“The road of life twists and turns and no two directions are ever the same. Yet our lessons come from the journey, not the destination.”
Don Williams, Jr.
Wild West Dogsport members meet nearly every Saturday to practice under the direction of our training director and helper Joel Monroe. The day begins in the morning with obedience practice, followed by two run-throughs of protection practice. Training sessions usually last most of the day.
All members practice tracking and obedience on their own during the week, and some of us get together in small groups during the week as well. Contact us for more info!!
Attention: New policy for Drop-Ins!
Beginning in May 2013 we will be issuing appointment times for drop-in training visitors near the end of our training day. The reason for this change is we are expanding and restructuring the format in which our active members receive their training. Our drop-in rate will also increase to $50 for two turns and $35 for one turn.
If you wish to take advantage of protection training with Joel as a drop-in, please call BEFORE SATURDAY, and you will be given a time-slot for your training. You will still be able to work your dog twice; only now the time between turns will probably be 30-45 minutes. Drop-in visitors who do not call ahead cannot be guaranteed a slot. We feel this will make the training day run smoother and better serve all concerned. Please call or text 661-927-7244 by Friday to reserve your spot! Thanks!!
What exactly is Schutzhund?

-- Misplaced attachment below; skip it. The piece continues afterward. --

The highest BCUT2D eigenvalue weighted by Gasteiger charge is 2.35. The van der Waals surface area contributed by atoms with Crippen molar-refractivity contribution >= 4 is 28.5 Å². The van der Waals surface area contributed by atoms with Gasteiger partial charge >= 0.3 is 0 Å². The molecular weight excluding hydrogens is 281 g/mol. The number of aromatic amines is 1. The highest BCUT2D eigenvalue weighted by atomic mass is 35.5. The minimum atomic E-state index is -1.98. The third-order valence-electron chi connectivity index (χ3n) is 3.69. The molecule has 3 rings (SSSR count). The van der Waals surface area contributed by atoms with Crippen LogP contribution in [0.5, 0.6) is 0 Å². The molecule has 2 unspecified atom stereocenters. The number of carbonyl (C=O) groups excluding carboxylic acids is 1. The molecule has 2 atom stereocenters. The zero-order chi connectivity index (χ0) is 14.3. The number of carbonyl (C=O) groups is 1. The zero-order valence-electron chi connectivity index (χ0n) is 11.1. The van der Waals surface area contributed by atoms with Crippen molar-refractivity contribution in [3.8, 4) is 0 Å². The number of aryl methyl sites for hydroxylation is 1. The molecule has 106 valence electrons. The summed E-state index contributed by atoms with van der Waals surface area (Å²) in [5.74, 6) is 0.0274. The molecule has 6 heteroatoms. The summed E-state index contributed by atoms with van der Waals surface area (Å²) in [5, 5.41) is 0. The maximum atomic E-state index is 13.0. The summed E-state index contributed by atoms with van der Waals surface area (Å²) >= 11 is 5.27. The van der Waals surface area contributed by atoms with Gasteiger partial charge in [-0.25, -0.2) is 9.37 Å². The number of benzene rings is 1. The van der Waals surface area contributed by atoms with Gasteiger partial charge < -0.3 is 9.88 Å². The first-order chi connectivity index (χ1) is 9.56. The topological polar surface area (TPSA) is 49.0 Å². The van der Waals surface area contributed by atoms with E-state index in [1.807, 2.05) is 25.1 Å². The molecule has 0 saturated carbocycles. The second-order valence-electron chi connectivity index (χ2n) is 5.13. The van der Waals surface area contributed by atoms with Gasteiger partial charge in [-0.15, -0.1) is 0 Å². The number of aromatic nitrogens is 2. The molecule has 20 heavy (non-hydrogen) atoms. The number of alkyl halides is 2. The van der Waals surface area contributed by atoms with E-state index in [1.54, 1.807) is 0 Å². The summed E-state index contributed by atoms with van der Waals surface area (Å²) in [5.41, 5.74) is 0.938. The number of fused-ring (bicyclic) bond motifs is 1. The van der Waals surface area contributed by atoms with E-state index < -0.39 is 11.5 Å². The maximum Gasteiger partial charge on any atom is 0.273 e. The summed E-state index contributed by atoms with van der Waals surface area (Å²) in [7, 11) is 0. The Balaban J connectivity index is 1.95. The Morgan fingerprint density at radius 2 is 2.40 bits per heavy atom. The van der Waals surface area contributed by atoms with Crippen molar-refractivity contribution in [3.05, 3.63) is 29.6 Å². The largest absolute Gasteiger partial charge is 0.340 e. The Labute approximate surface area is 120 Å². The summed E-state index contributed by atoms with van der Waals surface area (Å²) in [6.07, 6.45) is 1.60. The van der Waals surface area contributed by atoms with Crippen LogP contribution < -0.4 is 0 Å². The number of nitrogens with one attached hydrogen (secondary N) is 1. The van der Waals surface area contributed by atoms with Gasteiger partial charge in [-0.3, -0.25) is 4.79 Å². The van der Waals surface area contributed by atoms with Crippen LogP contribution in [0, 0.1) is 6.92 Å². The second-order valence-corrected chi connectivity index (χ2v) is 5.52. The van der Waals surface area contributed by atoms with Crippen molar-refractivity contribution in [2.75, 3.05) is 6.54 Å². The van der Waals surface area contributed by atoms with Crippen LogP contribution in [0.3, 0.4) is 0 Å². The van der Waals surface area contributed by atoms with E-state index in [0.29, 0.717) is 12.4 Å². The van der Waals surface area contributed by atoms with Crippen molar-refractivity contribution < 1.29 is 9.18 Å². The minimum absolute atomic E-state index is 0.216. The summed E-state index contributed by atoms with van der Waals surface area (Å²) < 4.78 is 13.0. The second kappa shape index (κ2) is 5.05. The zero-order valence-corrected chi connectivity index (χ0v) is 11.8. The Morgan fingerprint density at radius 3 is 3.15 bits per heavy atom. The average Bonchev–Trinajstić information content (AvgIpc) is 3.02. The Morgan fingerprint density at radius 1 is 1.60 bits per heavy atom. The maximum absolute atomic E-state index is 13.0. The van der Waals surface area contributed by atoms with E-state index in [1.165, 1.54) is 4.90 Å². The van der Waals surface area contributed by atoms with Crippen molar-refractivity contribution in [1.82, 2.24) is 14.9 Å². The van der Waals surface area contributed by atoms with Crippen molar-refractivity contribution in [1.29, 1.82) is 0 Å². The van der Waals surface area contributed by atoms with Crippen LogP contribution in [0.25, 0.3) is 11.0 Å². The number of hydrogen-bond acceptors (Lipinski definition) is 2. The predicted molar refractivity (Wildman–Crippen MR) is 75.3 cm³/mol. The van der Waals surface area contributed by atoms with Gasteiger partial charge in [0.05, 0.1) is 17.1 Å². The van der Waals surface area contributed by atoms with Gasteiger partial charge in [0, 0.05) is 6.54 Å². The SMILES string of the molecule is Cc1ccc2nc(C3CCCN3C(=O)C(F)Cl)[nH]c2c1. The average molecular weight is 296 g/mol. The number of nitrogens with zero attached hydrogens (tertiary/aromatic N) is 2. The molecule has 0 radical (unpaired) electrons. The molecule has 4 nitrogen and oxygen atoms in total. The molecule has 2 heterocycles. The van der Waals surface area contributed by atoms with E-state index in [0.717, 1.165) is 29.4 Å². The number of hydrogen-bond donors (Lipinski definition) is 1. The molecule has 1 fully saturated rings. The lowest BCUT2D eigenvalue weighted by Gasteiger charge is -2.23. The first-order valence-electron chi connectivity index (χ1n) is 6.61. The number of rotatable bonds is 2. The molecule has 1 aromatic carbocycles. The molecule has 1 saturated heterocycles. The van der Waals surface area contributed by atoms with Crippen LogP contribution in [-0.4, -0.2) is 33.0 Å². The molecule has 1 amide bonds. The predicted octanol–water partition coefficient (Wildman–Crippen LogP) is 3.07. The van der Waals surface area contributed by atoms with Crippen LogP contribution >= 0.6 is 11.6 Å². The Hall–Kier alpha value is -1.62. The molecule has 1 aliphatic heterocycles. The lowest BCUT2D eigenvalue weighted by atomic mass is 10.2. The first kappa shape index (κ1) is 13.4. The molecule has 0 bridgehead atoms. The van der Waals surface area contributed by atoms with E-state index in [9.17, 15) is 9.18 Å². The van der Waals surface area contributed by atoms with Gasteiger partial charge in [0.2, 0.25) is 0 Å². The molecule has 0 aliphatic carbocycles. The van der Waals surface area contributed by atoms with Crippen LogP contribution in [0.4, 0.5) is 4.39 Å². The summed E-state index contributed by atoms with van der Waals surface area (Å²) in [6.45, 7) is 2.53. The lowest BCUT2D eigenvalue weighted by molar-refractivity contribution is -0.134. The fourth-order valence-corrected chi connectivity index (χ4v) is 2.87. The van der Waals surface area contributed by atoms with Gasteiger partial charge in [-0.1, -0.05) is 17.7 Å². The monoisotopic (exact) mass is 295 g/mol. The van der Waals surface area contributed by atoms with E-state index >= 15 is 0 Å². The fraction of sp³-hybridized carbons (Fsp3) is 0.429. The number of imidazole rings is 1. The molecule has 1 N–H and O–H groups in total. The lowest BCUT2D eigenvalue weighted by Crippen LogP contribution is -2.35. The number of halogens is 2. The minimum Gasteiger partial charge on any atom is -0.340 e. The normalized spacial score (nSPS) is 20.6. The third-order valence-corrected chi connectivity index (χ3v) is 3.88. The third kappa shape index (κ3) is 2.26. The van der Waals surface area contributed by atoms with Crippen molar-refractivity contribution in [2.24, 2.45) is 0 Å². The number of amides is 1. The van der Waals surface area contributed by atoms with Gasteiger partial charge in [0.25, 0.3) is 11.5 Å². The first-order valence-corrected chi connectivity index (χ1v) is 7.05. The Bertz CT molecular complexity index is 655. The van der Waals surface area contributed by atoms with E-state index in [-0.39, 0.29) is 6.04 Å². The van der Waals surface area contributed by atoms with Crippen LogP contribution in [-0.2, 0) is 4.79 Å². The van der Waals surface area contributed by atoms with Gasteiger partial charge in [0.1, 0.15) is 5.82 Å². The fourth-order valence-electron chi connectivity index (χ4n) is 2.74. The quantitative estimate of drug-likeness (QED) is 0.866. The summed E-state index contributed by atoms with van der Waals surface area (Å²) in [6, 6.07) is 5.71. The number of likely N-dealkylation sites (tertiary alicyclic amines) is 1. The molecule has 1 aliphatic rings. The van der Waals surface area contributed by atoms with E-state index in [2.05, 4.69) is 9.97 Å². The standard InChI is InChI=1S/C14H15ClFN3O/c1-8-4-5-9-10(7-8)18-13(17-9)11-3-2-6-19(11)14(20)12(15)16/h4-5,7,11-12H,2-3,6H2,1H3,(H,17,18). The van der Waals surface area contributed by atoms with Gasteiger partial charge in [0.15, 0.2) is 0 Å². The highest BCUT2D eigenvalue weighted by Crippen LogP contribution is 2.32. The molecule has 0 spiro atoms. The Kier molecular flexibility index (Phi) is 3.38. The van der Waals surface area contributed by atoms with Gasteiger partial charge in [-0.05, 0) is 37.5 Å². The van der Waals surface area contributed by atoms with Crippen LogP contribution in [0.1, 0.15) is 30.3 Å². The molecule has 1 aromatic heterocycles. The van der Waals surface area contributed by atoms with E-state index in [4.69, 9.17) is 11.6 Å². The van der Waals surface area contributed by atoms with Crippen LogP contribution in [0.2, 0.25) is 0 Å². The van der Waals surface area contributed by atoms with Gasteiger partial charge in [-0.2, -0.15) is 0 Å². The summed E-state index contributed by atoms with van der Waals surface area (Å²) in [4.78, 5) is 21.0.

The Germans call it "Hundesport", dog sport. For generations, people from Europe and North America have been drawn into this unique idea of participating in an active sport with a dog. Schutzhund offers this in a way that no other sport can. It is outdoors. It is physical. It is mental. The demands are great, but the sport also offers competition and new friendships. In short, it is what all recreational sports should first be: good exercise, fun and full of rewards.Schutzhund started at the beginning of this century as a test for working dogs. Its initial purpose was to determine which dogs could be used for breeding and which had true working ability. The growing demand for working dogs made more sophisticated tests and training necessary. These dogs were needed for police training, border patrol, customs, military and herding. As these tests evolved, more people participated just for the sheer enjoyment of seeing if their personal dogs could be trained as effectively as these "professional dogs". Now, over sixty years after the first formal Schutzhund rules were introduced, tens of thousands of people participate in the sport each year.
Click on of these links for more info on each training phase: